The White House confirmed on Tuesday that earlier this month, the unclassified Executive Office of the President network was hacked, and that an investigation is underway.
Staffers lost Internet connection on one unclassified network, NBC News reported. Officials on Tuesday wouldn’t offer more details on the “activity of concern,” but said efforts to mitigate it were “ongoing and some have resulted in temporary outages and loss of connectivity for our users.”
A White House official told The Washington Post that "Any such activity is something we take very seriously. In this case, we took immediate measures to evaluate and mitigate the activity."
"Our computers and systems have not been damaged, though some elements of the unclassified network have been affected," the White House said.
According to The Washington Post report, the Russian government is suspected of being behind the breach; the investigation, involving the FBI, Secret Service and the National Security Agency, is ongoing.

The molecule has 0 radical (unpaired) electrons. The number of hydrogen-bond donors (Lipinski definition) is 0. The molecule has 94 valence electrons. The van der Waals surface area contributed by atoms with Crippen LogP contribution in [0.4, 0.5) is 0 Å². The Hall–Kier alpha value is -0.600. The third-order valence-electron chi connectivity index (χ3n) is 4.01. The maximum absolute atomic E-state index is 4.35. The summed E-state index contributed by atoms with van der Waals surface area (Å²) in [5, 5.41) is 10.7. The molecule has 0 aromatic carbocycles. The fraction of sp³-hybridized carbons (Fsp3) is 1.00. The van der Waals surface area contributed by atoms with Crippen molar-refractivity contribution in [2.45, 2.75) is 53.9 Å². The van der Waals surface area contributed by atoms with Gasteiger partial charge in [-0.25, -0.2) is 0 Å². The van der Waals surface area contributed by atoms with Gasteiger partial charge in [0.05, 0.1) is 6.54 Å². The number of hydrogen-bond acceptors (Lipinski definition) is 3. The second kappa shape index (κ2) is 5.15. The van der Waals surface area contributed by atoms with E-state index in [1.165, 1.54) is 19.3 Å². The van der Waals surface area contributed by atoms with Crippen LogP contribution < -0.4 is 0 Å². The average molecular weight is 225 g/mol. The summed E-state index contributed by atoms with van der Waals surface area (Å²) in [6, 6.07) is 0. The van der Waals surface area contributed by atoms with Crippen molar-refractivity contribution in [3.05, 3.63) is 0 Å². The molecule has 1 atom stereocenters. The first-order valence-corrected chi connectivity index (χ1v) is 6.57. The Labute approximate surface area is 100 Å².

The potential cyberattack comes on the heels of two physical attacks on the White House itself. Last month, one armed fence jumper ran deep into the White House before being stopped and another intruder hopped the fence before being tackled on the White House lawn just last week. Last week, a home-grown terrorist also shot and killed a guard outside of Parliament in Ottawa, Canada and police officers in New York city were attacked recently, as well.
Those attacks and the steady flow of threats -- particularly from the Islamic State of Iraq and Syria and other terrorists-- have prompted the Department of Homeland Security to beef up security at federal buildings. Officials won't say which buildings will see heightened security or if there was a what changes will be made, but say it will help tighten up security measures.
The White House is far from the first government site to see a hack: Healthcare.gov was hacked this summer.
Cyber threats are regularly lobbied against the U.S. government: In 2012, the Department of Defense and the country’s nuclear program reported they were getting 10 million attacks a day each.